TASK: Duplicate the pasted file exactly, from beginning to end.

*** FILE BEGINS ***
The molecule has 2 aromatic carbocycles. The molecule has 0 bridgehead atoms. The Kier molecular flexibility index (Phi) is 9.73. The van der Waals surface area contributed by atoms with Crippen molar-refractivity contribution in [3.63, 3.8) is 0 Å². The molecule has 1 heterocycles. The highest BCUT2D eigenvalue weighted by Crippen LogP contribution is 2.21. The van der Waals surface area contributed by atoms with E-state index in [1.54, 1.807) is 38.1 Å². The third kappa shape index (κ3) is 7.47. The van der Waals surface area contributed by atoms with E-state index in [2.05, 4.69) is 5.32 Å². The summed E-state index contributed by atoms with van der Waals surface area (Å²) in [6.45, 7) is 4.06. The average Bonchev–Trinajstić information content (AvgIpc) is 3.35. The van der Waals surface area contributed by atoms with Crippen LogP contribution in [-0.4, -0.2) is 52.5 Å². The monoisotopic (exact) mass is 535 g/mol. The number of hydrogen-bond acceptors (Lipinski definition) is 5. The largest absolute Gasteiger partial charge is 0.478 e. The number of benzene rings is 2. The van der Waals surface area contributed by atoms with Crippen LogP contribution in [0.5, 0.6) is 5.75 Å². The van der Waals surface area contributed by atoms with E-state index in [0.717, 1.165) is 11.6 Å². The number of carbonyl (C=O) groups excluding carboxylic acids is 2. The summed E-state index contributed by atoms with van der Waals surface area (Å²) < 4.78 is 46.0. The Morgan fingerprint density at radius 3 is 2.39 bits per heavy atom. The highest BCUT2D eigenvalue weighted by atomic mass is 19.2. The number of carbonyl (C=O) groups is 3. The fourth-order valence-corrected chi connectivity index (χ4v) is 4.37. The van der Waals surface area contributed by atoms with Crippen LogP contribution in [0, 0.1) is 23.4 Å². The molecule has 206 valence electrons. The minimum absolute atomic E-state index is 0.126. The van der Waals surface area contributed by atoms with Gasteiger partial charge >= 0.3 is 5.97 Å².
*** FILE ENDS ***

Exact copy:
The molecule has 2 aromatic carbocycles. The molecule has 0 bridgehead atoms. The Kier molecular flexibility index (Phi) is 9.73. The van der Waals surface area contributed by atoms with Crippen molar-refractivity contribution in [3.63, 3.8) is 0 Å². The molecule has 1 heterocycles. The highest BCUT2D eigenvalue weighted by Crippen LogP contribution is 2.21. The van der Waals surface area contributed by atoms with E-state index in [1.54, 1.807) is 38.1 Å². The third kappa shape index (κ3) is 7.47. The van der Waals surface area contributed by atoms with E-state index in [2.05, 4.69) is 5.32 Å². The summed E-state index contributed by atoms with van der Waals surface area (Å²) in [6.45, 7) is 4.06. The average Bonchev–Trinajstić information content (AvgIpc) is 3.35. The van der Waals surface area contributed by atoms with Crippen LogP contribution in [-0.4, -0.2) is 52.5 Å². The monoisotopic (exact) mass is 535 g/mol. The number of hydrogen-bond acceptors (Lipinski definition) is 5. The largest absolute Gasteiger partial charge is 0.478 e. The number of benzene rings is 2. The van der Waals surface area contributed by atoms with Crippen LogP contribution in [0.5, 0.6) is 5.75 Å². The van der Waals surface area contributed by atoms with E-state index in [0.717, 1.165) is 11.6 Å². The number of carbonyl (C=O) groups excluding carboxylic acids is 2. The summed E-state index contributed by atoms with van der Waals surface area (Å²) < 4.78 is 46.0. The Morgan fingerprint density at radius 3 is 2.39 bits per heavy atom. The highest BCUT2D eigenvalue weighted by atomic mass is 19.2. The number of carbonyl (C=O) groups is 3. The fourth-order valence-corrected chi connectivity index (χ4v) is 4.37. The van der Waals surface area contributed by atoms with Crippen LogP contribution in [0, 0.1) is 23.4 Å². The molecule has 206 valence electrons. The minimum absolute atomic E-state index is 0.126. The van der Waals surface area contributed by atoms with Gasteiger partial charge >= 0.3 is 5.97 Å².